The Shift RegisterAjay Di sharma
The Shift Register is another type of sequential logic circuit that can be used for the storage or the transfer of data in the form of binary numbers. This sequential device loads the data present on its inputs and then moves or “shifts” it to its output once every clock cycle, hence the name “shift register”.
A shift register basically consists of several single bit “D-Type Data Latches”, one for each data bit, either a logic “0” or a “1”, connected together in a serial type daisy-chain arrangement so that the output from one data latch becomes the input of the next latch and so on.
Data bits may be fed in or out of a shift register serially, that is one after the other from either the left or the right direction, or all together at the same time in a parallel configuration.
The number of individual data latches required to make up a single Shift Register device is usually determined by the number of bits to be stored with the most common being 8-bits (one byte) wide constructed from eight individual data latches.
Shift Registers are used for data storage or for the movement of data and are therefore commonly used inside calculators or computers to store data such as two binary numbers before they are added together, or to convert the data from either a serial to parallel or parallel to serial format. The individual data latches that make up a single shift register are all driven by a common clock ( Clk ) signal making them synchronous devices.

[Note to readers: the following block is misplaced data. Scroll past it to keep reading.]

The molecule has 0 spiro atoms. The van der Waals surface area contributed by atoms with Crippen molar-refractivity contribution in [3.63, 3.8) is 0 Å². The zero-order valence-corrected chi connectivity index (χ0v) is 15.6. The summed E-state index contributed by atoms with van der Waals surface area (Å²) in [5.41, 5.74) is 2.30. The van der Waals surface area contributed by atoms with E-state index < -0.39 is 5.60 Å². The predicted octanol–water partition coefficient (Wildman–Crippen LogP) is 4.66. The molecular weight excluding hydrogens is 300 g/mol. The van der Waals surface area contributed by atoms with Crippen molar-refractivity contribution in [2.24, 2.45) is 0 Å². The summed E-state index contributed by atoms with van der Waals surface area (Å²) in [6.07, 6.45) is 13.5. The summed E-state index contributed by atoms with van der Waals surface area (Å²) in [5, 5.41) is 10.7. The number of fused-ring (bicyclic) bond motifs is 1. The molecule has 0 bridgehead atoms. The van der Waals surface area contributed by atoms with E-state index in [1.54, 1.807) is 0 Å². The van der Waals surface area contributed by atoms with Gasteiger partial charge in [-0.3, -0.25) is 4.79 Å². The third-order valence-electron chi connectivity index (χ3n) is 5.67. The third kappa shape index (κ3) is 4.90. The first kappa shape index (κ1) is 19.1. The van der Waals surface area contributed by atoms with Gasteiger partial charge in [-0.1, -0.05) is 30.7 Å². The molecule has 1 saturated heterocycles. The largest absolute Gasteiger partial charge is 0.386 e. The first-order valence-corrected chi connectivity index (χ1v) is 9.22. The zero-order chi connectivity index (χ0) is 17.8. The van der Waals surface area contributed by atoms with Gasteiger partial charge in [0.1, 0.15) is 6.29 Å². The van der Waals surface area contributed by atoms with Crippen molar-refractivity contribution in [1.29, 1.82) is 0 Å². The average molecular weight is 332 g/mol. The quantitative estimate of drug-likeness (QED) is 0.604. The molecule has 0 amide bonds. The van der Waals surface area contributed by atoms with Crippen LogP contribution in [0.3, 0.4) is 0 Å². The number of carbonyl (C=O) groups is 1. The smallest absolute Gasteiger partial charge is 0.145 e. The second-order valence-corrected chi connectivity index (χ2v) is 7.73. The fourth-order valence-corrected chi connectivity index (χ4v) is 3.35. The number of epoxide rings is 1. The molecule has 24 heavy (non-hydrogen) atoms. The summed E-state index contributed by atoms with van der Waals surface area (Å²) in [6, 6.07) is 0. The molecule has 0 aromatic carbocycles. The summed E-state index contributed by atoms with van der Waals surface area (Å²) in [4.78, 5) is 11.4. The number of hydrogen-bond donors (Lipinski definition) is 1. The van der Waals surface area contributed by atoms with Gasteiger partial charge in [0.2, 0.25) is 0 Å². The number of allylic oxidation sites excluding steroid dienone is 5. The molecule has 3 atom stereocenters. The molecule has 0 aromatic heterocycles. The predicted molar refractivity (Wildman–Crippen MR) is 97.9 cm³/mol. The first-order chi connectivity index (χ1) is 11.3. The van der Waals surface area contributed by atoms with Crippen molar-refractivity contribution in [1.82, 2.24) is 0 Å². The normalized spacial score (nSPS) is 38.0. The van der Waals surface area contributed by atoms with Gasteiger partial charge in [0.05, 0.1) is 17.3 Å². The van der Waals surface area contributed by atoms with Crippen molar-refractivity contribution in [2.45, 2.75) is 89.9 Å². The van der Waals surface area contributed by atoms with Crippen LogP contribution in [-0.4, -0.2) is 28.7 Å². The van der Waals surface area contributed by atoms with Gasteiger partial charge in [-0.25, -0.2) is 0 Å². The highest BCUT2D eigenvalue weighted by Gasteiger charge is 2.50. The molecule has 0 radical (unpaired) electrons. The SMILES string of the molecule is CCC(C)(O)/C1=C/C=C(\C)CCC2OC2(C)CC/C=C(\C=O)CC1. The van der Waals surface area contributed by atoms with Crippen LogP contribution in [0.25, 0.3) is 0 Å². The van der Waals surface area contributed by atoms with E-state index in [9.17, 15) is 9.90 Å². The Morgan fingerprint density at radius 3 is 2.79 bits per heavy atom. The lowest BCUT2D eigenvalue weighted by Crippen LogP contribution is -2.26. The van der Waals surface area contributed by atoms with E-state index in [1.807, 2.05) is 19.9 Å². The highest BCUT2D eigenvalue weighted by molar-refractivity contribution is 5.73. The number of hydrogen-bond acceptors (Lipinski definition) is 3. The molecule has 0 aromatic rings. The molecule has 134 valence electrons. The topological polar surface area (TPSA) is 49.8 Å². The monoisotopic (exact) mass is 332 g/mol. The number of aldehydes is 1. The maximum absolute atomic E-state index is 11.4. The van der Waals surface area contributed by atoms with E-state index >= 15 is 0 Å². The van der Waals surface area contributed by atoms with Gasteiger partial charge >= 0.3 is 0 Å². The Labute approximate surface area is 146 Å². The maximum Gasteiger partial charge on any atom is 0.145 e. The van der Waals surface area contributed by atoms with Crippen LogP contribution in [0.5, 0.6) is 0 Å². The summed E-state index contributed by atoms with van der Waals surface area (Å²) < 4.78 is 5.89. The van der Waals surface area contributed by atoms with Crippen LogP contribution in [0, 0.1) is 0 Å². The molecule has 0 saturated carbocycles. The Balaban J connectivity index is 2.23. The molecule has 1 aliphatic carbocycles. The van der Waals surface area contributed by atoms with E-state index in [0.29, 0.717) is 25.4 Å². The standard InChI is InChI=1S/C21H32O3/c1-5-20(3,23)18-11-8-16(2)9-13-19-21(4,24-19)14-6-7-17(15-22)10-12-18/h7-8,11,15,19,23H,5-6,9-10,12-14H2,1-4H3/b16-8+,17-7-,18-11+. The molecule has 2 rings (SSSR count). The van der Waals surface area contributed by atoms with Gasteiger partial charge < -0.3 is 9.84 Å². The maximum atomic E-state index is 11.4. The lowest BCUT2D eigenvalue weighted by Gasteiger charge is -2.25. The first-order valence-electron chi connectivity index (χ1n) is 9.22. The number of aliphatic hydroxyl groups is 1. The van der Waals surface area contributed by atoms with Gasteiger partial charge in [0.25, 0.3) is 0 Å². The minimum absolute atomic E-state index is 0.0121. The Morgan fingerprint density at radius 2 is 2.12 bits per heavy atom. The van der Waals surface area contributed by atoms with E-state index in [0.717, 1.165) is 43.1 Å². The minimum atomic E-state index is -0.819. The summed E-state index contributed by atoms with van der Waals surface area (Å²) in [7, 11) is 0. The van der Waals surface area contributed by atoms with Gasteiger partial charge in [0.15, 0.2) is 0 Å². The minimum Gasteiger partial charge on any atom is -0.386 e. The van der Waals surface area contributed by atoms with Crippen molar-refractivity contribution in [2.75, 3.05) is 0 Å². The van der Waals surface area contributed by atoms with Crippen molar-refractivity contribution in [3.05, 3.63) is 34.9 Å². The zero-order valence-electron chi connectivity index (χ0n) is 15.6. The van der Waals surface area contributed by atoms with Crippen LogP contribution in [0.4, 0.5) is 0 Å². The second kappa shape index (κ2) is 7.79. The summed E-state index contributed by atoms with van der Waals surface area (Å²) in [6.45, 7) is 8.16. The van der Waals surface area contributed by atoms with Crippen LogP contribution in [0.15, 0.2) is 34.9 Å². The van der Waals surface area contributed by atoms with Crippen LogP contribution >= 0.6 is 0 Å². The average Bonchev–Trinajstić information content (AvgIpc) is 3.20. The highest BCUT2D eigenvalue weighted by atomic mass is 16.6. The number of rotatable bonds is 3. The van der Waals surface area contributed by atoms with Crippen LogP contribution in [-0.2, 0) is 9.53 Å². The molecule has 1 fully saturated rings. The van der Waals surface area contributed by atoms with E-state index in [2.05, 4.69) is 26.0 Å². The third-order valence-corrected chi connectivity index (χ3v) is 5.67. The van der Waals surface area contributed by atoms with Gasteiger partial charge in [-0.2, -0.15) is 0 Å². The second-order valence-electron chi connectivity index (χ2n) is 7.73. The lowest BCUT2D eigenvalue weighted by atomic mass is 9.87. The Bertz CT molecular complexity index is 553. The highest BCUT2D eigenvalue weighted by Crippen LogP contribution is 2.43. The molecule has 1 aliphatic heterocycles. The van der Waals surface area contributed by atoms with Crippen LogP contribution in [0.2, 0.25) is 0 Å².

Shift register IC’s are generally provided with a clear or reset connection so that they can be “SET” or “RESET” as required. Generally, shift registers operate in one of four different modes with the basic movement of data through a shift register being:
- • Serial-in to Parallel-out (SIPO) – the register is loaded with serial data, one bit at a time, with the stored data being available at the output in parallel form.
- • Serial-in to Serial-out (SISO) – the data is shifted serially “IN” and “OUT” of the register, one bit at a time in either a left or right direction under clock control.
- • Parallel-in to Serial-out (PISO) – the parallel data is loaded into the register simultaneously and is shifted out of the register serially one bit at a time under clock control.
- • Parallel-in to Parallel-out (PIPO) – the parallel data is loaded simultaneously into the register, and transferred together to their respective outputs by the same clock pulse.
The effect of data movement from left to right through a shift register can be presented graphically as:
Also, the directional movement of the data through a shift register can be either to the left, (left shifting) to the right, (right shifting) left-in but right-out, (rotation) or both left and right shifting within the same register thereby making it bidirectional. In this tutorial it is assumed that all the data shifts to the right, (right shifting).
Serial-in to Parallel-out (SIPO) Shift Register
4-bit Serial-in to Parallel-out Shift Register
The operation is as follows. Lets assume that all the flip-flops ( FFA to FFD ) have just been RESET ( CLEAR input ) and that all the outputs QA to QD are at logic level “0” ie, no parallel data output.
If a logic “1” is connected to the DATA input pin of FFA then on the first clock pulse the output of FFA and therefore the resulting QA will be set HIGH to logic “1” with all the other outputs still remaining LOW at logic “0”. Assume now that the DATA input pin of FFA has returned LOW again to logic “0” giving us one data pulse or 0-1-0.